Porifera (sponges) and Cnidarians Lab
Porifera (sponges) and Cnidarians Lab Bio 106-016
Kutztown University of Pennsylvania
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This 11 page Class Notes was uploaded by Dallas Bowe on Tuesday March 1, 2016. The Class Notes belongs to Bio 106-016 at Kutztown University of Pennsylvania taught by Dr. Nancy Butler in Spring 2016. Since its upload, it has received 39 views. For similar materials see Zoology Lab in Biology at Kutztown University of Pennsylvania.
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Date Created: 03/01/16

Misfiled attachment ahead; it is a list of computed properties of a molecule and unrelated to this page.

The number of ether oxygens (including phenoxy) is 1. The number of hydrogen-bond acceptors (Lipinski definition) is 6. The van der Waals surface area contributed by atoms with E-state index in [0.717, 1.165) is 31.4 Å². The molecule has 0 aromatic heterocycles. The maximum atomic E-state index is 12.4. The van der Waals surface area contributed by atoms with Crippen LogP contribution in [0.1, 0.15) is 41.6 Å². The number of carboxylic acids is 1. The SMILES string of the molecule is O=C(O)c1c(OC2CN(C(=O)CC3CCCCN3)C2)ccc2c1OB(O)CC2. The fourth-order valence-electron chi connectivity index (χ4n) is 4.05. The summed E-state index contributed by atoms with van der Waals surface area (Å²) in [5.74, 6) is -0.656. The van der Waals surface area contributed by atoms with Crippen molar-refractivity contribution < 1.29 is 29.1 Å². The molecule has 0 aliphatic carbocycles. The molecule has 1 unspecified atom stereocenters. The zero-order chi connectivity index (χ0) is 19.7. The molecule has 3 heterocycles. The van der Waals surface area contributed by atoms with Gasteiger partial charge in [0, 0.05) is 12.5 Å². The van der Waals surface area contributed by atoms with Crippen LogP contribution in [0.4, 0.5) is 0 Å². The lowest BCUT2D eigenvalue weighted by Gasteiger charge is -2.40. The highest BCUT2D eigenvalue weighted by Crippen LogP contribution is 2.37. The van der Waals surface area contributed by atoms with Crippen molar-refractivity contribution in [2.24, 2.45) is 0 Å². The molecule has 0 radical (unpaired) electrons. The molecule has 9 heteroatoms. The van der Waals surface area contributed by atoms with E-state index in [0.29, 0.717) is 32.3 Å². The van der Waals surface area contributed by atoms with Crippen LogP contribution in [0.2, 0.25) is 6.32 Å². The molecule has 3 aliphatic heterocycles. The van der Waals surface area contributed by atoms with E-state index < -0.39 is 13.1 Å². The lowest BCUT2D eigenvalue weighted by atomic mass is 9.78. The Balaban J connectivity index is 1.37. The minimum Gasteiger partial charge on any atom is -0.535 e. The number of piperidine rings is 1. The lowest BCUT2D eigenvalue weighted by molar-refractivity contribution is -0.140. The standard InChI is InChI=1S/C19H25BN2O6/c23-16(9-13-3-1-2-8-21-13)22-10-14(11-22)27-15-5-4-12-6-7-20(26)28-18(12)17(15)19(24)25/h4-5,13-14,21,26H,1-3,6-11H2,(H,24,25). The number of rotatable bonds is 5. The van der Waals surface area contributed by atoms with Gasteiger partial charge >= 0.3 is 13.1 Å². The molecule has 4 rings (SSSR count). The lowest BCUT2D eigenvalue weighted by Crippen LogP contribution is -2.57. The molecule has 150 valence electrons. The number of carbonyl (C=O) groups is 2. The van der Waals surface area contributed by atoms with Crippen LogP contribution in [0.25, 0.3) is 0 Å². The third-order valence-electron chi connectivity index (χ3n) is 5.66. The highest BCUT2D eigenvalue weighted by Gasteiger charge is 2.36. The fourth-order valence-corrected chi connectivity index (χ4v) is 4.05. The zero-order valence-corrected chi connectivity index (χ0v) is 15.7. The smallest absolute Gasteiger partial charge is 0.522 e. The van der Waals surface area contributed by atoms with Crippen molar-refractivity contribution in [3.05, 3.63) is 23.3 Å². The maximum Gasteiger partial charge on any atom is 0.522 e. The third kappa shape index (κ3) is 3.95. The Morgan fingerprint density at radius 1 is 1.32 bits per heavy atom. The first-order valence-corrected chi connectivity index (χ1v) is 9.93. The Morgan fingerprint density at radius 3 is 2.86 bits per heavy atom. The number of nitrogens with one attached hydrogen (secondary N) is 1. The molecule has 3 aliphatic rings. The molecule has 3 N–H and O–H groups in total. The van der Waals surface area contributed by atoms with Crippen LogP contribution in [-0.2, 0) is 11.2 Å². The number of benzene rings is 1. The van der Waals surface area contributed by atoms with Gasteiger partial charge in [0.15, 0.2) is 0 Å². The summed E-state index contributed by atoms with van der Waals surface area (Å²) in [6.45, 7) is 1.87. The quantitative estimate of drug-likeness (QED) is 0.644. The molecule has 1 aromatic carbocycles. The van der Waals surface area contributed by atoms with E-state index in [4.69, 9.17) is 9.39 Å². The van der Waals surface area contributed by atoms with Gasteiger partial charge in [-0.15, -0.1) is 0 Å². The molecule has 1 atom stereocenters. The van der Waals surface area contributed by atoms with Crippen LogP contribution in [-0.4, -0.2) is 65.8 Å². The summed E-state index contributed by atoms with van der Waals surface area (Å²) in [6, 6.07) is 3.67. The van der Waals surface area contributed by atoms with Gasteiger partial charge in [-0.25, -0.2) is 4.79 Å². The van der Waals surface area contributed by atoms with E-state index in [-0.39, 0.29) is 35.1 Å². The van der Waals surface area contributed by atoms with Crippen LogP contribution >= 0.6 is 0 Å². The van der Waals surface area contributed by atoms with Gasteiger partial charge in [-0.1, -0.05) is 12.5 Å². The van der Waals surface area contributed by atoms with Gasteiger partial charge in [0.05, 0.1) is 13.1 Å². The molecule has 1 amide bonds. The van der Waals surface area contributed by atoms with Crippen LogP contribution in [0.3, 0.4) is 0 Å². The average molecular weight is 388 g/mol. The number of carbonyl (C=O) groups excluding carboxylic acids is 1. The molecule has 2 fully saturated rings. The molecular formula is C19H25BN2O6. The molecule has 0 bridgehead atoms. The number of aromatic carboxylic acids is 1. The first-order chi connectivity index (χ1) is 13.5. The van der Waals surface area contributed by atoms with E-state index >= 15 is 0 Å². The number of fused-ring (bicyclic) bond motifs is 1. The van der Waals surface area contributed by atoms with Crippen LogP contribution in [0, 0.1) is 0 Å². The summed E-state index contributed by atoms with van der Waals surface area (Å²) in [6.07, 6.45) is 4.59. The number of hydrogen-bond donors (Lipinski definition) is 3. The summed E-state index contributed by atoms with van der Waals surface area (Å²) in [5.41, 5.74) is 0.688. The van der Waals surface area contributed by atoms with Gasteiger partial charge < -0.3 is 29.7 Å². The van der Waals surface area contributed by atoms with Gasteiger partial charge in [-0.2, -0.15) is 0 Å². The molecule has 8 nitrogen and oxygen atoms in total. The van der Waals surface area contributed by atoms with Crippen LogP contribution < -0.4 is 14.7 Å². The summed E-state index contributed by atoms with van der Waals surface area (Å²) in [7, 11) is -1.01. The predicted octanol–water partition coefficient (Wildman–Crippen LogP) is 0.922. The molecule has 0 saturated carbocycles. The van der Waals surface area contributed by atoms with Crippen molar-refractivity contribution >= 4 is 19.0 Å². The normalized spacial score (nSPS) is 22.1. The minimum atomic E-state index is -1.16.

Chapter 6 - Sponges Kingdom: Animalia o Phylum: Porifera Grantia and Scypha - types of sycon sponges All major physiological function occur at a cellular level Entirely aquatic, mostly marine animals with some found in freshwater lakes/streams Size range: mm - meters Some species display low, encrusting body forms or tall upright forms Have natural selection favored body planes with increasing surface area; body planes rises over time Intermediate level of cellular organization suggests an evolutionary link between unicellular protists and higher multicellular animals Some biologist speculate sponges arose from assemblages of choanoflagellates which lead to the rise of other animal groups → one- ancestral theory Sponges share anatomical similarities that tie in to their common lifestyle… 1. Sedentary with NO body symmetry. Lack tissues, organs/ organ systems. Result: all major biological functions occur at a cellular level. 2. Simple bodies consist of four primary cell types arranged around a system of pores and canals 3. Feed by filtration 4. Possess an internal meshwork of microscopic spicules or collagen fibers, which serves as the internal skeleton Filtration- collar cells create water currents that pull in organic particles Choanoflagellates- type of colonial protist Most likely the ancestor of sponges Nearest living protist relative; supports one-ancestral theory One-ancestral theory- animals arose from one single-celled organism Multiple-origins theory- animals arose from 2 or 3 different single-celled organisms Sponges are categorized into 3 principal body types based on the degree of convolution ( folding of body walls) 1. Ascon sponge has no foldings in its body wall. It is a hollow tube; a few cells with a prominent osculum at the top. Quite small due to constraints of small surface to volume ratio 2. Sycon sponges have simple infoldings to their body walls. Larger than ascon sponge because they have an increased surface to volume ratio. 3. Vast majority of sponges are organized by leucon body type Leucon body type -body folds that themselves folded, resulting in a series of chambers connected by canals (i.e. bath sponges) Water flow allows every aspect of sponge’s existence (i.e. feeding, respiration, excretion, reproduction) to function Filter- feeding process Process strips food particle of oxygen when water passes through the series of chambers and canals Summary: flagella on choanocytes creates currents that pull in water carrying suspended food particles 1. Water enters the sponge through ostia 2. Ostia channels water down the incurrent canals to porocytes 3. Porocytes channel water into radial canals, which is lined with choanocytes 4. Choanocytes trap food particles with their flagella and engulf them through phagocytosis 5. Choanocytes’ flagella create a water current and passes food particles to amoebocyte 6. Amoebocyte carries food to other cells within sponge body and undergoes developmental changes when the sponge needs a certain cell to function properly 7. The water (now pure of food particles and water) passes out of each radial canal, through apopyle and into the spongocoel 8. Water is pushed out of the osculum Spongocoel- large central cavity that passes through the center of the sponge Ostia- pores on the body surface of the sponge; allows water to enter sponge Incurrent canal- location where ostia channels water during filter-feeding process Porocytes- tiny pores that are scattered along the folds of the incurrent canal Description: elongated, donut-shaped cells Radial canals- flagellated chambers; location where porocytes channel water Choanocytes - collar cells; virtually identical to one type of colonial protist (choanoflagellates); lining of the interior surface of the radial canals Function: Traps food particles with their flagella and engulf them through phagocytosis Amoebocytes- mobile cells that reside in the gelatinous matrix between choanocytes and pinacocytes. Function: Carries food to other cells within sponge body and can undergo developmental changes to transform into any type of cell type that is required for the sponge to function properly Pinacocytes- cells that make the outer layer of the sponge Apopyle- large opening in radial canal used to transfer the water left from the filter feeding process from the choanocytes to the exit (osculum) Respiration process 1. Oxygen-rich water passes through sponge. 2. Diffusion of oxygen into a sponge cell; Carbon dioxide diffuses out to surrounding water Excretion process 1. Water enters the sponge 2. Diffusion of metabolic waste for individual cells into surrounding waters Reproduction processes Regeneration by fragmentation/budding (asexual)- fragments of sponge break off, break away, and settle to start new colonies Formation of gemmules (asexual)- adverse weather conditions causes sponge to disintegrate, leaving gemmules behind. Survive winter to form new adult sponge in spring (common in freshwater sponges; rare for marine) Occasionally reproduce sexually through meiosis in favorable environments o Sponge divides through meiosis to become haploid sperm; released in water; enters different sponge; sperm travels to embedded haploid egg; egg develops into a simple ciliated larva; breaks free to settle in a new area Regenerating- possible due to interchangeability of their cells and lack of specialized tissue; wounded sponges can regenerate tissue and skeleton to replace wounded ones Gemmules- densely-matted, harden ball containing amoebocytes, surrounded by a coating of collagen and spicule Spicules- skeletal elements of sponges that are secreted by amoebocytes; used by zoologists to classify sponges into taxonomic groups Skeleton is composed of hard,crystalline spicules formed by calcium carbonate or silicon Other sponges secrete spongin (more flexible) Spongin- flexible proteinaceous material used by some sponges as a skeleton opposed to spicules Chapter 7 - Cnidarians Kingdom: Animalia o Phylum: Cnidaria o Class: Hydrozoa, Anthozoa, Scyphozoa Cnidarians- simplest living animals with tissues and no specialized organs; nearly all marine Derived from cnidocytes Diploblastic arrangement consisting of an outer epidermis layer and inner gastrodermis layer Mesoglea resides b/n 2 layers Gastrodermis lines central digestive cavity; gastrovascular cavity Have radial symmetry Lack definite concentrations of nervous tissue/ sensory organs Posses a nerve net Nearly all carnivorous; rely on passing prey to make contact with their tentacles for capture No blood vessels, respiratory organs, excretory organs Depend on diffusion for gas exchange across their tissues and the elimination of metabolic waste Thin body walls so that all the cells in layers have effective diffusion Cnidocytes- unique stringy cells present on the body and tentacles of members of the phylum Cnidaria Diploblastic- Body arranged into 2 discrete tissue layers Mesoglea- inert, gelatinous layer b/n epidermis and gastrodermis Gastrovascular cavity- central digestive cavity in cnidarians with a single opening (mouth - protostome) that is used to ingest food and expel indigestible waste Nerve net- connects uniformly distributed sensory cells and motor neurons to provide for some coordinated movements and behaviors 2 basic body forms Polyps - represented by a cylinder organism that remains attached to the substrate by a short stalk and has a mouth that faces away from the substrate. Medusa - circular, umbrella shaped form with a mouth on the underside; free-floating with tentacles that hang downward and surround the mouth; body shape maintained by mesoglea and the regulation of fluid in the gastrovascular cavity (i.e. jellyfish) ---( this is an ex. of hydrostatic skeleton) Evolutionary History Emergence of discrete tissue layers, limited mobility, and precursors to organ system (digestive tissues, reproductive tissues, nervous tissues and sensory cells) ability to digest food extracellularly within the gastrovascular cavity o digestive enzymes are released from gastrodermal cells partially break down food then phagocytosis takes place and intracellular digestion. allows all cnidarians to obtain the ability to digest large animals than sponges or protists, and expands their ecological niche Classes Hydrozoa and Anthozoa distinguished by dominance of polyps/medusa Hydrozoa- polyp is predominant; alteration of polyps and medusa stages; medusa has velum; mostly marine few freshwater; colonial or solitary Scyphozoa - mesdusa is predominant; solitary; free-floating medusa w/o velum; thick mesogleal layer Anthozoa - exists only as polyps; medusa stage is completely lost; entirely marine; colonial or solitary; gastrovascular cavity divided by septa into chambers to increase digestive surface area Hydrozoans (Class Hydrozoa) (Genus: Obelia, Hydra) (Species: littoralis) Asexual reproduction in polyps form Sexual reproduction in medusa form Obelia assemble into colonies-- polyps Hydra do not produce mesduae, exists as single, mobile polyps, that reproduce either sexually (through production of sperm and egg) or asexually (through budding) Hydra littoralis small hydrozoans as polyps in shallow, freshwater ponds, and streams predators of small aquatic vertebrates solitary settle in submerged rocks, twigs, and vegetation with their tentacles outstretched waiting for prey Structure Function Tentacles Defense and prey capture Mouth Ingestion of food and elimination of indigestible particles (egestion) Hypostome Elevated mound of tissue that expands or contracts to regulate size of mouth opening Cnidocytes Specialized stinging cells located in the epidermal layer of the tentacles and body wall Gastrovascular Chamber within which extracellular digestion of prey cavity occurs; only opening is through the mouth Bud Product of asexual reproduction; will fall off when mature and becomes self-sufficient organism Gonads (testes Organs for sexual reproduction; Hydra are dioecious, and ovaries) meaning that an organism has either testes or ovaries (male or female), but not both Basal disc Specialized region for attachment to the substrate Epidermis Outer tissue layer; specialized for protection Gastrodermis Inner tissue layer; specialized for digestion Mesoglea Inert, acellular, jelly-like substance that aids in supporting the body Hydrozoans may be either monoecious (having both testes and ovaries) or dioecious (having separate and female sexes) depending on the species Reproduce asexually by budding in optimal environment conditions Unfavorable environments rely on sexual reproduction o Females develop an ovary that produces a single egg and males from a testis the produces sperm. After fertilization the zygote leaves the parents with a protective shell before developing into an individual Cnidocytes Use tiny cells for capturing prey and deterrent to predators line the tentacles and outer surface of the cnidarian body. Contains nematocyst- stinging capsule o when a small trigger is simulated, a rapid increase in osmotic pressure within the cnidocyte causing the nematocyst to violently discharge, releasing a long, hollow, thread-like filament outside the cell driving its poisonous barbs into the flesh of the victim. Colonial Hydrozoans Genus: Obelia colonial hydrozoans connected by coenosarc life cycle is sexual (medusa) or asexual (polyp) o Asexual- a colony composed of feeding and reproductive polyp o Medusa cycle is short lived stage devoted to reproduction o Female medusa bud off reproductive polyp and and release haploid sperm and egg that fuse to form diploid zygote. Zygote develops planulna larva which settles on ocean floor, attaches to substrate and begins to form a new generation of polyps through asexual budding. Anatomy of Obelia Body Structure Function form Polyp Hydranth (feeding Polyp specialized for food acquistion polyp) Tentacles defense and prey capture Gonangium polyp specialized for reproduction (reproductive polyp) Medusa buds product of asexual reproduction; medusae will be released from the gonangium when mature and will produce either sperm or eggs, which fuse with the respective gamete forming a zygote that will develop int a new polyp Coenosarc Common chamber within extracellular digestion occurs; nutrients are distributed throughout organism; connects Obelia by branching from gastrovascular cavity Perisarc Translucent outer covering of organism; serves protective function Medus Manubrium Stalk of fleshy tissue that supports the mouth a Mouth ingestion of food and egestion of indigestible particles Gonads organs for sexual reproduction; either testes or ovaries Tentacles defense and prey capture True Jellyfish Kingdom: Animalia o Phylum: Cnidaria o Class: Scyphozoa o Genus: Cyanea (largest scyphozoans belong here) o Genus: Aurelia (moon jellyfish) Scyphozoans are jellyfish b/c they possess a thick gelatinous mesoglea Medusa stage dominates life cycle Anatomy of Aurelia Structure Function Marginal provide sensory information and used in defense and tentacles locomotion Mouth ingestion of food and elimination of indigestible particles (egestion) Oral arms Defense and prey capture Gonads (testes sexual reproduction organs; gametes are released into and ovaries) the gastric pouches and exit the body through the mouth Gastric pouch one of four divisions of the gastrovascular cavity for the digestion of food Radial canals extensions of the gastric pouches that radiate outward from the pouches and distribute nutrients throughout the body Circular canal circular extension of the gastric pouches that distribute nutrients to outer rim of jellyfish Sea Anemones and Corals Kingdom: Animalia o Class: Anthozoa o Genus: Metridium represented by sessile organisms in polyp stage Solitary (sea anemones) Colonies (coral) Life cycle does not include free swimming medusa Most numerous and specialized Metridium - common North Atlantic sea anemone Anatomy of Metridium Structure Function Tentacles defense and prey capture Mouth ingestion of food and elimination of indigestible particles (egestion) Oral disc raised portion of the mouth (equivalent to the hypostome in hydrozoans) Ostium pore that allows circulation of fluids between adjacent body sections Gonads (testes sexual reproduction organs; gametes are released into and ovaries) the gastric pouches and exit the body through the mouth Pharynx Muscular portion of the gastrovascular cavity for pulling prey inward and expelling indigestible particles Retractor expand and contract body muscles Gastrovascular specialized chamber for extracellular digestion of prey cavity Primary septum one of six thin vertical walls that divides the body into sections, providing support and increased surface area for digestion Secondary one of several incomplete vertical walls that further septum subdivides body, providing support and increased surface area for digestion Pedal disc tough, fleshy base that attaches organisms to rocks or sandy ocean floor; most anemones can use their pedal discs to move slowly, gliding along the ocean floor Acontia contains cnidocytes and may be extended through the mouth to aid in subduing live prey or to provide additional defense against predators